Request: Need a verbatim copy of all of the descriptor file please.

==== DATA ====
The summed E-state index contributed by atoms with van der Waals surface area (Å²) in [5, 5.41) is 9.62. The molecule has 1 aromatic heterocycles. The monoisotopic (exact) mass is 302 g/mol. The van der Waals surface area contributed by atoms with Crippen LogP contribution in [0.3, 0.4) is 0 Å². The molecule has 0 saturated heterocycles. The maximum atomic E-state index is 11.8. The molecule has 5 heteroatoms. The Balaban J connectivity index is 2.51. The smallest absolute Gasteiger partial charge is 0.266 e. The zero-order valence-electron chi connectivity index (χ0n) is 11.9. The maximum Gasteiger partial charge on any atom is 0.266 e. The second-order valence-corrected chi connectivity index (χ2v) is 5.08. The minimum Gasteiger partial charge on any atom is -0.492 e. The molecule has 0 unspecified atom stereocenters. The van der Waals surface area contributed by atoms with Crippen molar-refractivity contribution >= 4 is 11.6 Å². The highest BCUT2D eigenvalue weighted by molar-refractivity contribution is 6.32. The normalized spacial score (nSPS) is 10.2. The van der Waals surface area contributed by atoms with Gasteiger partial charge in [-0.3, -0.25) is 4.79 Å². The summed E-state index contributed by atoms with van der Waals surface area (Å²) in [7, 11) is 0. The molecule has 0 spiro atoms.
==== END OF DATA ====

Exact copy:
The summed E-state index contributed by atoms with van der Waals surface area (Å²) in [5, 5.41) is 9.62. The molecule has 1 aromatic heterocycles. The monoisotopic (exact) mass is 302 g/mol. The van der Waals surface area contributed by atoms with Crippen LogP contribution in [0.3, 0.4) is 0 Å². The molecule has 0 saturated heterocycles. The maximum atomic E-state index is 11.8. The molecule has 5 heteroatoms. The Balaban J connectivity index is 2.51. The smallest absolute Gasteiger partial charge is 0.266 e. The zero-order valence-electron chi connectivity index (χ0n) is 11.9. The maximum Gasteiger partial charge on any atom is 0.266 e. The second-order valence-corrected chi connectivity index (χ2v) is 5.08. The minimum Gasteiger partial charge on any atom is -0.492 e. The molecule has 0 unspecified atom stereocenters. The van der Waals surface area contributed by atoms with Crippen molar-refractivity contribution >= 4 is 11.6 Å². The highest BCUT2D eigenvalue weighted by molar-refractivity contribution is 6.32. The normalized spacial score (nSPS) is 10.2. The van der Waals surface area contributed by atoms with Gasteiger partial charge in [-0.3, -0.25) is 4.79 Å². The summed E-state index contributed by atoms with van der Waals surface area (Å²) in [7, 11) is 0. The molecule has 0 spiro atoms.